If arriving into Jerusalem by bus and staying in the Old City, you might want to consider taking a taxi. It will cost 35 shekels in good weather and/or non-rush hour times. If it is rush hour or it is raining, it will likely cost you 50 shekels.
To get to Jerusalem from Cairo, take the 10:15 p.m. bus offered by the East Delta Company. You will arrive at the Taba bus station around 6 a.m. You will have to walk about 400 meters to the border. It will take between 45 minutes and an hour to get through customs. Once on the Israeli side, you will have to take a taxi to Eilat. It will cost 35 shekels, which is about $9. From Eilat, there are four direct buses to Jerusalem. The first one leaves at 7 a.m. and takes about four hours to get to Jerusalem. It passes through the Negev desert, then travels along the Dead Sea. It stops at a few of the Dead Sea resorts and Masada.
Other departure times are 10 a.m., 2:15 p.m. and 5 p.m. Buses in the reverse direction leave at the same time.
The city of Jerusalem has been joined together since 1967, but it still feels, and in many ways acts, as two separate cities. This is particularly obvious in the transport system, which consists of two separate systems: Arab and Israeli. They both have separate bus stations. The Israeli central bus station is a grand building of polished glass and concrete. The Arab bus station is a dusty disorganised mess of run down buses just off Damascus Gate.
Which system you use depends on whether your destination is in East or West (New) Jerusalem. Either way, the system is inexpensive, and you can pay the driver when you get on.
If you came on the bus from Eilat, the bus station in Jerusalem is in a Mall. From here, exit the Mall, walk across the street to take a bus or cab to the old city. If you only have a small knapsack you can walk straight down the road passing old architecture, the Ben Yahuda shopping area, many shops and restaurants. When you see the Old CIty Walls, continue to Jaffa Gate. Just inside the Gate is a tourist info centre if you are lucky enough to get there before it closes.
From Aqaba, take a taxi to the Wadi Arava/Eilat border crossing for 5JD, Departure Tax is 5JD. The money exchangers in Aqaba give a good exchange rate from the JD to the Shekel. (15.5JD = 100Shekels). Note: This border closes early at 8:00pm and Israeli Exit Tax is 74Shekels.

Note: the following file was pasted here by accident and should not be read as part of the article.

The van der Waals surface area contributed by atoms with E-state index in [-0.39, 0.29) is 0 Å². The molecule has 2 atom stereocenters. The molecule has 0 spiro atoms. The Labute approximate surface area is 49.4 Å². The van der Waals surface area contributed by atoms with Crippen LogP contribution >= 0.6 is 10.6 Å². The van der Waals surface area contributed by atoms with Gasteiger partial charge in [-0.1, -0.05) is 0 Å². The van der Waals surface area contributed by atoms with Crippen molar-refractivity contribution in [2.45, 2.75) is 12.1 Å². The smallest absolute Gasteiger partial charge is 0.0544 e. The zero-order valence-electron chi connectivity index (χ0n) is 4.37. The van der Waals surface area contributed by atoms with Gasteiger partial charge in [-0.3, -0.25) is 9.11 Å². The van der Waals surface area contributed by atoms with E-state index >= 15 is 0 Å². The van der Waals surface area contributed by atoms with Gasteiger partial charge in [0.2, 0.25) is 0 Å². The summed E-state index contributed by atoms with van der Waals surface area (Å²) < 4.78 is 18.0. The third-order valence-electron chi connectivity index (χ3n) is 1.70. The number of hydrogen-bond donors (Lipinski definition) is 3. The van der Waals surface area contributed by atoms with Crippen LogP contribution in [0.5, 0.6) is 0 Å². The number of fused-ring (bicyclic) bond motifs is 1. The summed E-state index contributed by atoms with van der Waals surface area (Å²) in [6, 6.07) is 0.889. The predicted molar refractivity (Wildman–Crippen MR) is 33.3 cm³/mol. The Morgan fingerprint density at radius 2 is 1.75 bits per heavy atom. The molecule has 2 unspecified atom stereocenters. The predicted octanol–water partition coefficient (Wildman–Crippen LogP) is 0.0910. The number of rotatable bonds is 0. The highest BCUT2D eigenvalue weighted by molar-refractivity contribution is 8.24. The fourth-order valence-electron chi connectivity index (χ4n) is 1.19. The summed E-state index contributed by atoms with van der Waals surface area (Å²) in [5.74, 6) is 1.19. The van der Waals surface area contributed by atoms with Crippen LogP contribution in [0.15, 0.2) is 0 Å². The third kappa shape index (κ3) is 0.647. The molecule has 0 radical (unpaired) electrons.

WARNING: Make sure you have the correct change - because your taxi driver may pretend not to have any or enough, leaving you short changed.
After the border crossing in Eilat, take a taxi for 20Shekels to the Bus Station, ask the taxi driver to turn the meter on. The bus fare to Jerusalem is 65Shekels. I caught the one at about noon, the trip is about 4-5 hours and makes one stop at a take out place to get burgers, chips, soda, coffee....and a small convenience store. There is an earlier one near 9:00am and afternoon buses as well. The drive through the Negev Desert and along the Dead Sea passing the resorts and Masada is beautiful.
Buses to Taba, The Dead Sea, Tel Aviv and more....are available from this Bus Station.
Like in London Jerusalem has a red bus that will show you some of the main attractions of the city.
This is an Egged bus and the number of the bus is 99.
There are more than 20 stations and you can get down and return wheneever you want.
A ticket will cost you 45 nis.
some of the stations are :
Mahne Yehuda market , the Davidka square , Jaffa gate , Safra square , Herzl mountain , Yad va shem and more.
You can hear explanations in english , hebrew , arabic , russian , french , german and more.
The tour starts in the central station.
There are two Arab bus stations, just outside the walls in Eastern Jerusalem. From Damascus Gate, turn to the right and cross Suleyman street. After a few hundred metres there is a bus station; from here, there are busses leaving for Bethlehem.